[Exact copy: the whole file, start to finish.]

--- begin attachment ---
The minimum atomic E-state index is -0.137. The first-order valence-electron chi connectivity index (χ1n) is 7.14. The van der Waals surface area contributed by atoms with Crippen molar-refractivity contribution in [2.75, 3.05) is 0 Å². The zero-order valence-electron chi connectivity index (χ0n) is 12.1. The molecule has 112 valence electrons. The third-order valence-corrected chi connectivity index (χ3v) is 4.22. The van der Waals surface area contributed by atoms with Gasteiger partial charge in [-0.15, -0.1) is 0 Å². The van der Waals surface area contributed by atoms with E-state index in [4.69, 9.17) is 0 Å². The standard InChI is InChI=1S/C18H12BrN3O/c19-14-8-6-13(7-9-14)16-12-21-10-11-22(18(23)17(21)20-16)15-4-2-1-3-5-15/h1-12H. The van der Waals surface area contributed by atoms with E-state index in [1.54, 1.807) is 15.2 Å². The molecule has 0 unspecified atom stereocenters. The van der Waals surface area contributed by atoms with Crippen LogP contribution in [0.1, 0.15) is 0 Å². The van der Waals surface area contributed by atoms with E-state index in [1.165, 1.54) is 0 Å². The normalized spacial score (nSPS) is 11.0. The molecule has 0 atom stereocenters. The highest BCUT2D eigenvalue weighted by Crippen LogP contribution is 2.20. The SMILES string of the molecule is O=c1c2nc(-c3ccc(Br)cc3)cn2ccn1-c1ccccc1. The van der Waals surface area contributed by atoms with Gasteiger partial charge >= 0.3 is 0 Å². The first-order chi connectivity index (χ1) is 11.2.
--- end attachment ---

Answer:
The minimum atomic E-state index is -0.137. The first-order valence-electron chi connectivity index (χ1n) is 7.14. The van der Waals surface area contributed by atoms with Crippen molar-refractivity contribution in [2.75, 3.05) is 0 Å². The zero-order valence-electron chi connectivity index (χ0n) is 12.1. The molecule has 112 valence electrons. The third-order valence-corrected chi connectivity index (χ3v) is 4.22. The van der Waals surface area contributed by atoms with Gasteiger partial charge in [-0.15, -0.1) is 0 Å². The van der Waals surface area contributed by atoms with E-state index in [4.69, 9.17) is 0 Å². The standard InChI is InChI=1S/C18H12BrN3O/c19-14-8-6-13(7-9-14)16-12-21-10-11-22(18(23)17(21)20-16)15-4-2-1-3-5-15/h1-12H. The van der Waals surface area contributed by atoms with E-state index in [1.54, 1.807) is 15.2 Å². The molecule has 0 unspecified atom stereocenters. The van der Waals surface area contributed by atoms with Crippen LogP contribution in [0.1, 0.15) is 0 Å². The van der Waals surface area contributed by atoms with E-state index in [1.165, 1.54) is 0 Å². The normalized spacial score (nSPS) is 11.0. The molecule has 0 atom stereocenters. The highest BCUT2D eigenvalue weighted by Crippen LogP contribution is 2.20. The SMILES string of the molecule is O=c1c2nc(-c3ccc(Br)cc3)cn2ccn1-c1ccccc1. The van der Waals surface area contributed by atoms with Gasteiger partial charge >= 0.3 is 0 Å². The first-order chi connectivity index (χ1) is 11.2.